Tuesday, January 19, 2010


Here is my rant for the day. Feel free to pass it by if you are in need of only happy thoughts.

On Sunday of this week, I was in the grocery store (on my own, thankfully) and noticed the front cover of the Toronto Star. Anyone local would likely have seen it too - not something that you can easily forget. The front page of the newspaper showed, in great detail, the naked body of a Haitian man, his legs bound (apparently after having been dragged through the streets). He was being beaten to death with a wooden plank as a crowd looked on. Now, I have many, many issues with this. First, I highly doubt that any of us need to see this sort of photo to bring home for us the reality of what is going on in Haiti. And apart from a total lack of respect and compassion for this man and his family, the picture appeals only to the worst aspects of human character in order to sell newspapers and make money.

But my biggest issues is this - As an adult, I can choose which media I turn to to gather information on what is going on in the world. If I don't like how a newspaper, e-coverage, radio or television show covers the issues, I can choose to go elsewhere. I also have an intellectual, experiential, and spiritual framework to help me understand photos like that. MY FOUR AND SEVEN YEAR OLD CHILDREN DO NOT!!!! I believe that the publisher has the right to print almost whatever they want, in an effort to tell their story. They also have a moral responsibility to think about where and how their product will be displayed (as do the shop keepers, by the way!). That photo was out, directly at a child's eye level, in every grocery store, convenience store, and sidewalk newspaper box throughout most of the province.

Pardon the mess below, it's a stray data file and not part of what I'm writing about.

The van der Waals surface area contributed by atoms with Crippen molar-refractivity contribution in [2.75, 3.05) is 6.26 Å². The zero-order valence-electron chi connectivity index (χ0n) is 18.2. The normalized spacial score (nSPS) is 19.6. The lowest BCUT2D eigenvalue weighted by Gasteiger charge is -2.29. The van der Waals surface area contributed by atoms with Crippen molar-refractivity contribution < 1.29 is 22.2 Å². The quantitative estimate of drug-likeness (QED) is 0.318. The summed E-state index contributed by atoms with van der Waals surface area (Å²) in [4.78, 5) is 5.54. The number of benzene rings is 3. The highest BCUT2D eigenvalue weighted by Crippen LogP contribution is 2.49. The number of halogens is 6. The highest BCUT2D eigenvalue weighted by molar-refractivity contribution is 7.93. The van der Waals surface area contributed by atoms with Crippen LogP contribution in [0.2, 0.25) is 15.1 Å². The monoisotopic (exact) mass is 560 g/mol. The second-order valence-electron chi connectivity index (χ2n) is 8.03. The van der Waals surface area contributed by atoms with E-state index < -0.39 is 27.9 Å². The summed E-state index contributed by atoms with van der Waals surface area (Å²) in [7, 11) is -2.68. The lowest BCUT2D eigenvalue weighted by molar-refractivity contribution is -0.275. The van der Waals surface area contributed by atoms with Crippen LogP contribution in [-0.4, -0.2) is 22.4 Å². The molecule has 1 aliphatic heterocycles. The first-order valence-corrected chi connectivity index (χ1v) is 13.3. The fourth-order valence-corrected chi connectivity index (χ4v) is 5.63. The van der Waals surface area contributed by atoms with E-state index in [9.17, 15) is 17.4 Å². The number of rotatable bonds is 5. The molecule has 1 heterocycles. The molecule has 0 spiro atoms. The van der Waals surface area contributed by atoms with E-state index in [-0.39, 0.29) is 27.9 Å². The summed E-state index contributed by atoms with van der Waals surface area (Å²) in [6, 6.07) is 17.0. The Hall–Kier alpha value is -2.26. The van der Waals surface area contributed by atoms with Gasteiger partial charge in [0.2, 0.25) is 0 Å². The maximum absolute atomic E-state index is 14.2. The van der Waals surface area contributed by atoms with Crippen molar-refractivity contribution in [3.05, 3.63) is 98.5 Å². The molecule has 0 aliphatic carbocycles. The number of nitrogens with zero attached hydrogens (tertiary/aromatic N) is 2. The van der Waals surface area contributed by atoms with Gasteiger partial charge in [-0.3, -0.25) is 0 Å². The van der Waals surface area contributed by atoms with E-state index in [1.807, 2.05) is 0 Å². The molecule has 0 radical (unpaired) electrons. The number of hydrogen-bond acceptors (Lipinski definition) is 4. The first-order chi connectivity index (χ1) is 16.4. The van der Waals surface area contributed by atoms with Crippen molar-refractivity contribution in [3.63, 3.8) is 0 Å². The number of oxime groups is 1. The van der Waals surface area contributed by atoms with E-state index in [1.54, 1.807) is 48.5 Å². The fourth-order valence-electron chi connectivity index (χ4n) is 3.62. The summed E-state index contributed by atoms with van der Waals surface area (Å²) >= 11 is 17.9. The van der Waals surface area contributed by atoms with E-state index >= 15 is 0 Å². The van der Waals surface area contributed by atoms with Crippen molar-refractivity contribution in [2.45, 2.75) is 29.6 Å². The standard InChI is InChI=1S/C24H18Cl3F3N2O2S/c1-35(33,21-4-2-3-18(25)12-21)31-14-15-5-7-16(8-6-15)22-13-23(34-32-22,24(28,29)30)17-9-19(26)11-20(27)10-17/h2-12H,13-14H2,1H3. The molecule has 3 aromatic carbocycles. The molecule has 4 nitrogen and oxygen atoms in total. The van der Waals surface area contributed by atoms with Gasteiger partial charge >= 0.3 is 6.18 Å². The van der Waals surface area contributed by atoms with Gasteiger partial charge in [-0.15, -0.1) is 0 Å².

My kids know that there was a really bad earthquake in Haiti. They know that many people were hurt, and that their homes were destroyed. At their ages, that is all that they need to know (and many Mamas would argue that even that is too much, too young). They know that we have a responsibility to do whatever we can to help. If any small bit of good can come out of this tragedy, I hope it is that our children will find a sense of the power they have to help, and a feeling of responsibility to act that comes from their shared humanity. This is what we should be striving for, not using it as a chance to display all that is vile and violent in human nature.

Most importantly, to me that image feels like poison. It is in my mind, and I cannot get it out. As I am working on some mundane task of daily life, it flashes across my mind and I wonder about this man - about the people who love him and are missing him right now. I am struck by how terrifying and painful his last moments must have been. I am horrified by the looks on the faces of the witnesses in the crowd. Why on earth would we, as a society, allow our children to be poisoned like that?

I have written a letter to the editor about this, and I will share if I hear any response. If you are finding yourself with a few extra minutes today, I hope that you will do the same. Just maybe, it will give someone at the paper pause to think about whether they would want their own children or grandchildren to see photos like that.

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